PARIS — Takahiko Kozuka took the lead at the Trophee Bompard after the men's short program on Friday, maintaining his good form since winning the Cup of China three weeks ago.
The Japanese skater's energetic performance gave him 77.64 points heading into Saturday's free skate. Florent Amodio of France is second on 75.62, with Brandon Mroz of the United States in third place on 72.46 points.
"I was happy to finish without any major mistakes — I didn't fall," Kozuka said. "In the second jumps, I made a minor error."
A slick performance from Kiira Korpi saw the Finnish skater lead the women's short program with 61.39 points.
Korpi nailed her opening triple toe loop-triple toe loop jump and then her triple loop. Only a slight blemish on her flying sit spin negated an otherwise graceful effort.
"It was my best of this season," she said.
American skater Mirai Nagasu was second with 58.72, and Haruka Imai of Japan third on 58.38.
"I am disappointed I didn't do my spins as well as I could have, but these are little things I need to work on," Nagasu said. "Tomorrow I just want to go out there and remember why I love skating and love to impress everyone."
World champion Mao Asada, already struggling for form, continued her slump as she finished in seventh after an erratic performance. She grounded her knee on her opening triple axel, and fell backward onto the ice on her fourth jump.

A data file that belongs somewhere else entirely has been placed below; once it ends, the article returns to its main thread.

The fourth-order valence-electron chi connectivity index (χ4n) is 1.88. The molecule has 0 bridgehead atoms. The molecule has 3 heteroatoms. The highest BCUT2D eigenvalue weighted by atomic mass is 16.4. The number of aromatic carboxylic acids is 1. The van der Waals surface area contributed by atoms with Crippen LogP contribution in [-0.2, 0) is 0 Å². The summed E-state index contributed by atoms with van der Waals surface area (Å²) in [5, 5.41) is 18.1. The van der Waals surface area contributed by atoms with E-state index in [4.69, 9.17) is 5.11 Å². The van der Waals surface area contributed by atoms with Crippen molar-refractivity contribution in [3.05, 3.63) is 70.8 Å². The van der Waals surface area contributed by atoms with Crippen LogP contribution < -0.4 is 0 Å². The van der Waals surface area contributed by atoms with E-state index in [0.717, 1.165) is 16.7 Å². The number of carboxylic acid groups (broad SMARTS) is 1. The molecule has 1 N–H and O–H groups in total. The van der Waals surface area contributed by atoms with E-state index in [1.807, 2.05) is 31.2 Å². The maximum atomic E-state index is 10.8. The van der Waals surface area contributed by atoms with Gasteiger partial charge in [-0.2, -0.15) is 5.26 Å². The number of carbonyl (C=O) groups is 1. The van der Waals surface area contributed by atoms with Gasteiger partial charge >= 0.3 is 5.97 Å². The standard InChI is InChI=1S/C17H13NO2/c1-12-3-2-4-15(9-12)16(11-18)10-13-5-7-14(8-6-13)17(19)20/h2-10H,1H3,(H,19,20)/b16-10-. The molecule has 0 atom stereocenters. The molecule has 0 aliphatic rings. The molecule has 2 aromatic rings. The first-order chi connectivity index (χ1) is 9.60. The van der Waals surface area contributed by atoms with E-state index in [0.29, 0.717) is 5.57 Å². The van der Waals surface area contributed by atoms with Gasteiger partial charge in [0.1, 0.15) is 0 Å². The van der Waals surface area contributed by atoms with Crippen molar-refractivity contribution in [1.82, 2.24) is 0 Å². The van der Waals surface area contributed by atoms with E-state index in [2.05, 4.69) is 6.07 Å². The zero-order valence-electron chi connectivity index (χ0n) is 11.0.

The ice dance followed later Friday.
In the pairs, Aliona Savchenko and Robin Szolkowy of Germany lead with 66.65 points. Vera Bazarova and Yuri Larionov of Russia are next with 64.18, followed by Maylin Hausch and Daniel Wende of Germany with 54.02.
The Trophee Bompard is the sixth and last event in the ISU Grand Prix series. Next month is the Grand Prix Final in Beijing, which features the top six figure skaters in each discipline.
Korpi can qualify for Beijing if she wins here, but Asada's hopes are gone.
Earlier, Kozuka got the numerous flag-waving Japanese fans going at the Palais Omnisports in Paris by choosing the high-tempo "Soul Medley" by Orin Isaacs to accompany his performance.
"I may look quiet on the outside, but I'm quite diverse on the inside," Kozuka said. "One of my goals is to show more personality this season."
Local favorite Brian Joubert, who won the Trophee Bompard in 2006, was a disappointing fifth after a nervy performance punctuated by a couple of awkward landings.
Mroz, second behind Kozuka at the Cup of China, is still aiming for his first senior Grand Prix final appearance.
"Making the final would be amazing. I made it in the juniors and 'medalled,'" Mroz said. "My short went well; there was some things I had to fight for, but I got the quad (toeloop-triple toeloop) done. Comparing to the Cup of China, my levels were a lot better today."
With the world championships looming in March in Tokyo on home ice, Asada needed to bounce back following dismal performances from the Olympic silver medallist at the Japan Open and the NHK Trophy.
Asada looked dejected as she skated off the ice with her hands on her hips, and received little comforting from new coach Nobuo Sato as she waited for her score of 50.10.
Asada, who won silver at the Vancouver Olympics, parted ways with Russian coach Tatiana Tarasova and has struggled to adapt to Sato, who previously worked with former world champion Miki Ando.
At the Japan Open last month, Asada put on her worst free skate performance since she started her senior career five years ago, missing a triple axel during her program to Franz Liszt's "Liebestraum." She also fell twice at the NHK Trophy to finish eighth.
"Of course I'm not glad to see her make mistakes because I know how fabulous (a) skater she is," Korpi said.